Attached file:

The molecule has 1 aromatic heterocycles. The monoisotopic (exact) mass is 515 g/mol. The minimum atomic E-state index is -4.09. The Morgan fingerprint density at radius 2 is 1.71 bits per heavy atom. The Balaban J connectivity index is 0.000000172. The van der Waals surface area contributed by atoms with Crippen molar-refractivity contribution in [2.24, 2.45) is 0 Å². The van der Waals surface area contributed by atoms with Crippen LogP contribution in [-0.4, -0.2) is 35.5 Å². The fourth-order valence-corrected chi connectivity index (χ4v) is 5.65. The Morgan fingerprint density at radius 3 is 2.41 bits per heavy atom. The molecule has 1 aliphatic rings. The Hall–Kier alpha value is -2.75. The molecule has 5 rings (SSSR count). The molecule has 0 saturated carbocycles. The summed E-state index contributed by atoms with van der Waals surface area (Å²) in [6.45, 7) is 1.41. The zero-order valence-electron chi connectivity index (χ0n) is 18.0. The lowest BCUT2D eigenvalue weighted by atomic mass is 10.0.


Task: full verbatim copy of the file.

The molecule has 1 aromatic heterocycles. The monoisotopic (exact) mass is 515 g/mol. The minimum atomic E-state index is -4.09. The Morgan fingerprint density at radius 2 is 1.71 bits per heavy atom. The Balaban J connectivity index is 0.000000172. The van der Waals surface area contributed by atoms with Crippen molar-refractivity contribution in [2.24, 2.45) is 0 Å². The van der Waals surface area contributed by atoms with Crippen LogP contribution in [-0.4, -0.2) is 35.5 Å². The fourth-order valence-corrected chi connectivity index (χ4v) is 5.65. The Morgan fingerprint density at radius 3 is 2.41 bits per heavy atom. The molecule has 1 aliphatic rings. The Hall–Kier alpha value is -2.75. The molecule has 5 rings (SSSR count). The molecule has 0 saturated carbocycles. The summed E-state index contributed by atoms with van der Waals surface area (Å²) in [6.45, 7) is 1.41. The zero-order valence-electron chi connectivity index (χ0n) is 18.0. The lowest BCUT2D eigenvalue weighted by atomic mass is 10.0.